Drafted into the National Film Registry, The Hitch-Hiker is an especially cruel and frustrating suspenser defined entirely by men’s inability to act effectively. Our heroes spend the movie helpless, their masculinity undermined in a desolate landscape where all that matters is who’s got the gun. This is another film, like Edgar Ulmer’s Detour (1945) and Felix E. Feist’s The Devil Thumbs a Ride (1947), that stokes paranoia about hitch-hikers. The dialogue by Young and Lupino (now divorced but still collaborating) quotes the latter film with the line “the devil thumbed a ride”.
As with Lupino’s earlier films in the set, this one opens with the statement of being based on real events. The meat of the drama comes from the spree of one Billy Cook who, after committing several murders as a hitchhiker, forced two hunters to drive him to Santa Rosalia, Mexico, and who did, just like the criminal in the film, have one bad eye. Lupino interviewed all three players in the real-life drama, including Cook prior to his 1952 execution. These events would still have been in the public’s mind.
The taunting, sadistic psychopath Myers is played excellently by William Talman, best known as hapless D.A. Hamilton Burger on the Perry Mason TV series. As Scheib observes, Myers functions at gunpoint as a “director” for the other two men, and a far less benign one than the director figures played by Brasselle in Lupino’s first two movies.
Myers’ malign presence creates the helpless passivity of Roy (O’Brien) and Gilbert (Frank Lovejoy), who begin the film already morally and spiritually lost. They’re allegedly on a fishing trip in Arizona, as they’ve told their wives, and this is their first time away from their families since the war. Their desultory lines and postures, in which they discuss turning back, make it clear that their weekend has just started and they’re already not having fun and seemingly don’t expect any. They’re not suffering from PTSD but from its opposite — malaise.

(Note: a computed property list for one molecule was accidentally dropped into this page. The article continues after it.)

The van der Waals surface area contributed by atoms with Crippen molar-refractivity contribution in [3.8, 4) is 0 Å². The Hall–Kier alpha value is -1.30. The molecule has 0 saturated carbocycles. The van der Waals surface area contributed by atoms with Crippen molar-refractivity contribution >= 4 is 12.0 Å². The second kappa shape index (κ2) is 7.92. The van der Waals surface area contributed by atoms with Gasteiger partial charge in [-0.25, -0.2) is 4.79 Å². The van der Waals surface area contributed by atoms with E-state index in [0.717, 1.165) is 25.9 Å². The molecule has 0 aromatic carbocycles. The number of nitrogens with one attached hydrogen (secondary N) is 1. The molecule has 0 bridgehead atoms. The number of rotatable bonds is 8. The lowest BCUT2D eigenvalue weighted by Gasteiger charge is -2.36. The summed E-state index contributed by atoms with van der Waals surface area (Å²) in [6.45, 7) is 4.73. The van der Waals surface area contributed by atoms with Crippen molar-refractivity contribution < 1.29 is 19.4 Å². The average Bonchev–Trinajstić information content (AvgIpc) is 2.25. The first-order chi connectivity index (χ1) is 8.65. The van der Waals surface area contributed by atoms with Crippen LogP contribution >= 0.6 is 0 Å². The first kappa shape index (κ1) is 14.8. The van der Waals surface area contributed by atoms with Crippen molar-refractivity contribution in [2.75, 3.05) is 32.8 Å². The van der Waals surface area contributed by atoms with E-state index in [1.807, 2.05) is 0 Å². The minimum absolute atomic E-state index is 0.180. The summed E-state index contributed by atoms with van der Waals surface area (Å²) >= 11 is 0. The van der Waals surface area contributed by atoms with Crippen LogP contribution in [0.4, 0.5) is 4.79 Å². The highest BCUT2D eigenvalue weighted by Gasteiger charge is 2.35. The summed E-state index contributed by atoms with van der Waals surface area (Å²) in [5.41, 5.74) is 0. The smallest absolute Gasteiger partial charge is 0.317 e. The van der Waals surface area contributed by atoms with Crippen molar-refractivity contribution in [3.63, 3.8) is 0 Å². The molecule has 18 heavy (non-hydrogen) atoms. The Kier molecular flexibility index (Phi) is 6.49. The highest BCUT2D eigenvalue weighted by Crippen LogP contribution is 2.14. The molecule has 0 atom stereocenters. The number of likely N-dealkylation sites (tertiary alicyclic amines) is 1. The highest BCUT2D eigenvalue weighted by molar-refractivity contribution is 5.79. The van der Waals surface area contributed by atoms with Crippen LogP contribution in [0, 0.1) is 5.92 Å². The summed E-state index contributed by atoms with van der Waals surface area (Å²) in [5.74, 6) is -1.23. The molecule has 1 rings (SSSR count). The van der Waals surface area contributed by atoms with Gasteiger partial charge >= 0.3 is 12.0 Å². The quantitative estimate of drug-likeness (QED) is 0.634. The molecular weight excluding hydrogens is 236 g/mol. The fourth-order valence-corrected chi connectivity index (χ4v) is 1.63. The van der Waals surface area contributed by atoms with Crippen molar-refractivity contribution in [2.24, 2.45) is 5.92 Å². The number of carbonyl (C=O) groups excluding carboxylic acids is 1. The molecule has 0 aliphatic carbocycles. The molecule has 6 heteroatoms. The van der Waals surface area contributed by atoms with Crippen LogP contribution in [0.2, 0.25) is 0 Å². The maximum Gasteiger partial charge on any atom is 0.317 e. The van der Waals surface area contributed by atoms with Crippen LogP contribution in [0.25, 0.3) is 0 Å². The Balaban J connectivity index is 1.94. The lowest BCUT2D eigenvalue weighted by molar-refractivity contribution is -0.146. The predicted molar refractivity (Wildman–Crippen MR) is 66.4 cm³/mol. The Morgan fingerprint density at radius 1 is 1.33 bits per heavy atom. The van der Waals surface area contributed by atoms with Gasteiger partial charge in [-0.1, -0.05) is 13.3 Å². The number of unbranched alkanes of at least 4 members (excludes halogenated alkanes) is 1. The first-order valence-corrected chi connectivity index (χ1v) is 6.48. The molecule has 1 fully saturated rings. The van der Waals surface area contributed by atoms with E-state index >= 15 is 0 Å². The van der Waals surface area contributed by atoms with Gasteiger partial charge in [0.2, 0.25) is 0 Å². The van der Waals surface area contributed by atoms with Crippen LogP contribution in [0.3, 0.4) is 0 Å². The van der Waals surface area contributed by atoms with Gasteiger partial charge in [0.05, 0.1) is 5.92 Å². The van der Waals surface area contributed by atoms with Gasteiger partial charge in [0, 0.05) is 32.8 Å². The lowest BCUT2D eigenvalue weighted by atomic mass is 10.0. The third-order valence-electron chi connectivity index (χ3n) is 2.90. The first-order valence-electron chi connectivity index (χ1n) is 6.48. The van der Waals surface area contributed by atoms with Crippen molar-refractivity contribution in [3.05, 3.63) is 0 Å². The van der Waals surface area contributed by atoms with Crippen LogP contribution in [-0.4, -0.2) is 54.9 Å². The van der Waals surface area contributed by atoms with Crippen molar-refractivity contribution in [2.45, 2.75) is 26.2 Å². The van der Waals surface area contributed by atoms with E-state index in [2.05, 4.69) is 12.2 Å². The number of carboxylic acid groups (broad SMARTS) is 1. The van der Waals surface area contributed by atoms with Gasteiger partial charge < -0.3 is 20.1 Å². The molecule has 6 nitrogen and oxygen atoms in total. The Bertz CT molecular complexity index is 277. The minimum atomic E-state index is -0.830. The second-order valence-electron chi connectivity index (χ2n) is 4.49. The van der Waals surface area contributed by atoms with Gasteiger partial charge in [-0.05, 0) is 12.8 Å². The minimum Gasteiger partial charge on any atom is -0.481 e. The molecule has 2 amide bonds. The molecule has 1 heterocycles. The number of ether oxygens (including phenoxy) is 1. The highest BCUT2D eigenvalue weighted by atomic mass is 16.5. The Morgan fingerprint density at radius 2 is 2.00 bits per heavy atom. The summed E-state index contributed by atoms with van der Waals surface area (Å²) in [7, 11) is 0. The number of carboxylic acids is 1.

Obviously old friends, Roy tries to convince a dubious Gilbert that they might have fun in Mexico trying to recapture old memories. He drives to Mexicali, where a hawker tries to lure them into a joint to witness “Juanita’s famous fan-dance”, but Gilbert pretends to be asleep, so Roy drives on. We’re left to surmise that their discomfort with each other might be from the fact that their lives and interests have diverged since the old days, and maybe this trip was a doomed attempt to catch the old camaraderie. The irony is that if they’d stayed for the fan dance, they wouldn’t have met their shadowy nemesis, who teases and berates them for lying to their wives while sneaking off to Mexico.
Their Mexican impulse has led them dangerously astray, as once again, Mexico psychologically represents America’s fantasies and terrors in a noir film. It should be noted that the many Mexicans we see are sensible, credible figures who speak to each other in untranslated Spanish, and that the Mexican police are depicted as efficient and competent — which also mirrors the real-life incident. This isn’t a film about Mexican grotesques and stereotypes but about the psychological desert within the mainstream Americans and their tormentor.
William Talman as Emmett Myers in The Hitch-Hiker (IMDB)
The landscapes (not shot in Mexico, of course, but California) dominate the film along with the shadowy night photography of RKO’s Nicholas Musuraca, who’s as responsible as anyone for the vogue in noir expressionist chiaroscuro. This 2K Library of Congress restoration allows us to appreciate his dazzling work because, while the print isn’t perfect — there are vertical scratches throughout — the results are more crystalline than this public-domain item has looked in many a moon.